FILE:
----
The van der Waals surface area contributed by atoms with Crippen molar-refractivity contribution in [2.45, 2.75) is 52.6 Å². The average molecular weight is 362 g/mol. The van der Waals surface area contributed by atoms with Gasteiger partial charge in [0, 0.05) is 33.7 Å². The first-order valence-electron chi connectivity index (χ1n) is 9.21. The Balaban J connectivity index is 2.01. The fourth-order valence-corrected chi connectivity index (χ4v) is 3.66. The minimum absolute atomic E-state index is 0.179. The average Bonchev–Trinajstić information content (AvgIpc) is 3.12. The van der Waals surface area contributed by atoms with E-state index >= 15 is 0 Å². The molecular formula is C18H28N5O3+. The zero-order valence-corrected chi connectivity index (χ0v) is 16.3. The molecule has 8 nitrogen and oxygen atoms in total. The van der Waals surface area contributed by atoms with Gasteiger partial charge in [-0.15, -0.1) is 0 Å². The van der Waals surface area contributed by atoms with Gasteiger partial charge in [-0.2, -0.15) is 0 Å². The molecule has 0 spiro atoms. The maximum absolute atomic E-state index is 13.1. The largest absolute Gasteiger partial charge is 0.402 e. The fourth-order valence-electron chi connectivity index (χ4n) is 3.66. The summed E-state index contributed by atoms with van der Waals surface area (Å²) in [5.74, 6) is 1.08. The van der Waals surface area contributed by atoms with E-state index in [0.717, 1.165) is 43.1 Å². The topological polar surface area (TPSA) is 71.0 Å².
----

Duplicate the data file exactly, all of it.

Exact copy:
The van der Waals surface area contributed by atoms with Crippen molar-refractivity contribution in [2.45, 2.75) is 52.6 Å². The average molecular weight is 362 g/mol. The van der Waals surface area contributed by atoms with Gasteiger partial charge in [0, 0.05) is 33.7 Å². The first-order valence-electron chi connectivity index (χ1n) is 9.21. The Balaban J connectivity index is 2.01. The fourth-order valence-corrected chi connectivity index (χ4v) is 3.66. The minimum absolute atomic E-state index is 0.179. The average Bonchev–Trinajstić information content (AvgIpc) is 3.12. The van der Waals surface area contributed by atoms with E-state index >= 15 is 0 Å². The molecular formula is C18H28N5O3+. The zero-order valence-corrected chi connectivity index (χ0v) is 16.3. The molecule has 8 nitrogen and oxygen atoms in total. The van der Waals surface area contributed by atoms with Gasteiger partial charge in [-0.15, -0.1) is 0 Å². The van der Waals surface area contributed by atoms with Gasteiger partial charge in [-0.2, -0.15) is 0 Å². The molecule has 0 spiro atoms. The maximum absolute atomic E-state index is 13.1. The largest absolute Gasteiger partial charge is 0.402 e. The fourth-order valence-electron chi connectivity index (χ4n) is 3.66. The summed E-state index contributed by atoms with van der Waals surface area (Å²) in [5.74, 6) is 1.08. The van der Waals surface area contributed by atoms with E-state index in [0.717, 1.165) is 43.1 Å². The topological polar surface area (TPSA) is 71.0 Å².